The conduct of medical lawsuits is set to undergo some change, Chief Justice Sundaresh Menon said on Monday (Jan 11) at the opening of Legal Year 2016.
The changes are necessary to avoid “defensive medication” – where the practice of medicine is adversely affected by a doctor’s consciousness of the risks of liability from any malpractice – and higher insurance costs, CJ Menon said.
The courts will be evaluating the adoption of three overlapping measures: Promoting mediation as a primary step in resolving disputes relating to medical malpractice, shifting from the present adversarial model to a more judge-led process, and the possible appointing of medical assessors to assist judges in medical lawsuits.
CJ Menon said he has discussed this with medical watchdog Singapore Medical Council and they have agreed on “some initial steps in this process of re-imagining our medical litigation paradigm”.
A panel of medical assessors made up of doctors nominated by the SMC will be established. A medical litigation list of judges will also be set up in the High Court and State Court to handle these cases, CJ Menon said.
Two civil-justice changes in the State Courts this year will take place. The District Court’s jurisdiction will extend beyond civil cases exceeding S$250,000 – the current limit has been in place since 1997. The Small Claims tribunal could also hear cases where amounts involved exceed S$10,000.
COURTS TO BECOME “FUTURE-READY”
A taskforce, led by Justice Lee Seiu Kin, has also been appointed to study ways to get the courts “future-ready”, said CJ Menon.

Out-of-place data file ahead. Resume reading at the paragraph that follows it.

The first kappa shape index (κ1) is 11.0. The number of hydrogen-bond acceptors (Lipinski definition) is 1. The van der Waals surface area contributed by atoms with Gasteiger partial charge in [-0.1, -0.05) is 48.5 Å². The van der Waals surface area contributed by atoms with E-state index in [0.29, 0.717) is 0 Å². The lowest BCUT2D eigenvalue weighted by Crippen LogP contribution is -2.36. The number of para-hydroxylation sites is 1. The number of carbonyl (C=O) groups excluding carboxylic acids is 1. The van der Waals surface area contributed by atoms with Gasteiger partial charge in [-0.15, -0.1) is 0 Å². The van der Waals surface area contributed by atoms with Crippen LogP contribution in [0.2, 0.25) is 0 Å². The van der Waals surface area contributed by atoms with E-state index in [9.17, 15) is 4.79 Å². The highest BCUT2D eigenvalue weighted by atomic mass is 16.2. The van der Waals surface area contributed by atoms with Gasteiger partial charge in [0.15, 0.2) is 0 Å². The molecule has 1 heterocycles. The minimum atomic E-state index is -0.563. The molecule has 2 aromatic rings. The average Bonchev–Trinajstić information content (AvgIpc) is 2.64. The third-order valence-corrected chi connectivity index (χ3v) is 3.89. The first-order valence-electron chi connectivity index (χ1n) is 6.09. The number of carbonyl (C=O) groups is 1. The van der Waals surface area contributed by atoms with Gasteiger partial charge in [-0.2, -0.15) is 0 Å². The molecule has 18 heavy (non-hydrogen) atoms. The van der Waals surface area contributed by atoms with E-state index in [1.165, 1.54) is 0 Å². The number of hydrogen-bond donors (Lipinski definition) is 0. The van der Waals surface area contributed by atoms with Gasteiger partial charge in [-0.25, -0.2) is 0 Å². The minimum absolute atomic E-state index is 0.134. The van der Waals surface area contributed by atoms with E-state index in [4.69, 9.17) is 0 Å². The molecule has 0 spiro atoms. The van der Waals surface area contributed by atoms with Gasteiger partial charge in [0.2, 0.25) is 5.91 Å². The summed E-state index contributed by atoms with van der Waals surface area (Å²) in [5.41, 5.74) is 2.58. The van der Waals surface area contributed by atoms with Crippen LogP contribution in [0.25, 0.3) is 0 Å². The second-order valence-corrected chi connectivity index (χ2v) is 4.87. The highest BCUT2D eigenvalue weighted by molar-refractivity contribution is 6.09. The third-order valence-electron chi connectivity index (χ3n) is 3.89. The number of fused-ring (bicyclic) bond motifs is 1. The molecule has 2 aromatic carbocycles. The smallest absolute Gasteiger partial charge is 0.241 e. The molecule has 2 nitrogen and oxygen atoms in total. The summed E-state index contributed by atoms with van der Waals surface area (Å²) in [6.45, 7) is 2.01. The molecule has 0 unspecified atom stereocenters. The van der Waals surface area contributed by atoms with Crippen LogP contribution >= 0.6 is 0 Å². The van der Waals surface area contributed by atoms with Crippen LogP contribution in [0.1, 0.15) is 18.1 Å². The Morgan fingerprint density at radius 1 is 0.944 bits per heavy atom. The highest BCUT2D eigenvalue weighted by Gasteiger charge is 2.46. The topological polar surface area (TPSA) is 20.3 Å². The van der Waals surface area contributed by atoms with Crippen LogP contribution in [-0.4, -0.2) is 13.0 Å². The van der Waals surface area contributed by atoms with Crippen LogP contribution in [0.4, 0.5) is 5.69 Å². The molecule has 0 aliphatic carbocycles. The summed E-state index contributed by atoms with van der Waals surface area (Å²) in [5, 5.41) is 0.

The taskforce, which could make recommendations as early as this year, is exploring ideas such as the use of artificial intelligence and natural language technology to enhance accessibility to information, to cut waiting times, automate certain applications and more.
MORE COMMUNITY-BASED SENTENCING OPTIONS: AG
Also giving speeches were Attorney-General and Public Prosecutor VK Rajah and President of the Law Society Thio Shen-Yi.
While it is in the public’s interest to “vigorously prosecute” crimes such as violent crime, organised crime, corruption and drug trafficking, community sentences could be considered for less serious crimes, Mr Rajah said.
In cases of serious crime, prosecutors will continue to push for “robust sentences”, he said. But where punishment is not the main or only consideration, community sentences have been an under-utilised option, he said, adding that he has asked prosecutors to invite the court to consider community sentences in the right cases.
The Attorney-General’s Chambers will also continue to ensure cases progress through the court “in good time” as “the wait for justice should not be another type of punishment”, Mr Rajah said.
Law Society President Mr Thio paid tribute to founding Prime Minister Lee Kuan Yew’s contribution to the rule of law here and noted the expansion of the Criminal Legal Aid Scheme in the last year. Mr Thio also called for a re-evaluation of what is considered a “reasonable time” for accused persons’ access to counsel.
An accused may be detained for days or weeks without access to a lawyer and “we need to re-evaluate whether this is fair or desirable”, he said, noting the need to balance the rights of the accused with the ability of police to do their jobs effectively.